Last modified: Monday, June 16, 2008
Enrollment doubles at IU's summer STEM program
FOR IMMEDIATE RELEASE
June 16, 2008
INDIANAPOLIS -- Langston University senior Merrill Brouillette had no doubt about what he wanted to do this summer: go back to the future he envisions after graduation next May.
The Houston native is spending a second summer working in an Indiana University-Purdue University Indianapolis (IUPUI) laboratory studying two proteins and their correlation with colon cancer cells. The research, headed by Brouillette's mentor and IU School of Medicine Professor Jian-Tian Zhang, holds out a promise for better medications -- if not a cure -- to treat colon cancer, a disease that kills an estimated 54,000 Americans annually.
Brouillette's work in Zhang's lab is the result of a unique partnership between Indiana University and 11 historically black colleges and universities (HBCUs). That partnership has already had a measure of success in fulfilling its promise to increase the number of minorities in the science, technology, engineering and math professions.
Under the collaborative project named The STEM Initiative -- because it focuses on the science, technology, engineering and math (STEM) disciplines -- juniors and seniors from the HBCUs can apply for summer research opportunities at Indiana University's two largest campuses, Indiana University-Purdue University Indianapolis (IUPUI) and Indiana University Bloomington.
The current HBCU STEM Initiative partners are Alabama A&M University, Bennett College for Women, Clark Atlanta University, Hampton University, Jackson State University, Langston University, Morehouse College, Morgan State University, North Carolina Central University, Tennessee State University and Xavier University of Louisiana.
Brouillette is one of 20 students from the HBCUs who, along with one IUPUI student and one IU Bloomington student, are the second cohort to attend the Summer Scholars Institute for Students in Science, Technology, Engineering, and Mathematics (STEM). The eight-week institute is the keystone of the STEM Initiative.
At 22 students, enrollment in this year's Summer Scholars Institute is double that of last year's when the first STEM Scholars worked on research projects involving improving medications for HIV treatment, studying Huntington's disease and developing a car security system that incorporated cell phone technology, just to name a few.
"The STEM Summer Scholars program has been a success in that it has brought outstanding students to IUPUI from institutions whose students did not have Indiana on their radar screens before the program started," said Director of the IUPUI Graduate Office Sherry F. Queener.
"Now, students know we are here and know the high quality of the research done both at IUPUI and IU Bloomington."
STEM Scholars are high-achieving students who are recruited by professors at their home universities. During the summer institute, they receive free room and board, along with a $4,000 stipend. STEM Scholars spend 85 percent of their working hours in the lab with IU faculty mentors. They also meet with faculty and STEM professionals to discuss research and graduate education; participate in a GRE preparation course; and receive academic counseling.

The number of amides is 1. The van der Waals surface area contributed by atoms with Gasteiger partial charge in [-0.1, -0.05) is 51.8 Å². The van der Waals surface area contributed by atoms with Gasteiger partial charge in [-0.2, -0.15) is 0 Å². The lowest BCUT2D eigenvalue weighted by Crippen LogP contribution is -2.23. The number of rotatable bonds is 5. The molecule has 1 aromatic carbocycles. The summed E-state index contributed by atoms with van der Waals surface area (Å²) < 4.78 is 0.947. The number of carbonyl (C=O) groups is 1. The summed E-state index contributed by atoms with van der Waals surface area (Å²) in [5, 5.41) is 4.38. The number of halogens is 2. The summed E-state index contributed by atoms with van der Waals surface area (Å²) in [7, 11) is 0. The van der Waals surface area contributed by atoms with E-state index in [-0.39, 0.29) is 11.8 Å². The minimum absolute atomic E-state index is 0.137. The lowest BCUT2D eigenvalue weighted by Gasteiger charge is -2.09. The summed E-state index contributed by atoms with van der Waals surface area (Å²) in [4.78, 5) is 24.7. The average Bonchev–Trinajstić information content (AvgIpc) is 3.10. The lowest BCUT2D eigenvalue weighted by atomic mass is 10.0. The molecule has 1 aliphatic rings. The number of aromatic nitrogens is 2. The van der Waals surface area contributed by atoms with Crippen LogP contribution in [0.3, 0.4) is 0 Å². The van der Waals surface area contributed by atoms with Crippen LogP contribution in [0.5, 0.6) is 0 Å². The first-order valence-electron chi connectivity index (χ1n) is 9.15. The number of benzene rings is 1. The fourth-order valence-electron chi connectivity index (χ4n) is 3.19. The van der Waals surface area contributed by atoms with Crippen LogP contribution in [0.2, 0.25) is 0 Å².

In addition to Brouillette, three other students from Langston University, located in Langston, Okla., are STEM Scholars this year.
"They asked me what it was like, and I encouraged them to apply because it was a great internship. I learned valuable information in the lab last year that will definitely help me with whichever program I am in (come) fall 2009," Brouillette said. "This program has meant a lot to me because the mentors and the program directors take care of you and make sure you learn while having fun at the same time."
Brouillette is one of four inaugural STEM Scholars who have returned for a second summer institute. He also plans to apply to graduate school and earn a doctorate at IUPUI.
Two other inaugural STEM Scholars are now Indiana University graduate students. One, Bryon Gipson, began graduate studies at IU Bloomington this spring after earning his bachelor's degree from Jackson State University. Gipson is pursuing a doctorate as the first Adam W. Herbert Graduate Fellow. He is serving his fellowship conducting research into neural mechanisms underlying relapse to drug-seeking behavior in the lab of George V. Rebec, chancellor's professor and director of the Program in Neuroscience.
The Adam W. Herbert Graduate Fellowship award covers most of the tuition and fees for HBCU graduates to attend IU. Doctoral fellows receive stipend awards of $25,000 per year for four years. Master's fellows receive a single-year stipend award of $5,000. Graduate school officials anticipate eventually funding five doctoral students and three master's students each year from a $2 million endowment established to facilitate the STEM Initiative goals.
For additional information about the Summer Scholars Institute, go to http://www.stem.indiana.edu.
Additional information about the Adam W. Herbert Graduate Fellowship can be found at http://www.indiana.edu/~grdschl/internal-awards.php.
Learn more about Bryan Gipson: http://newsinfo.iu.edu/news/page/normal/7838.html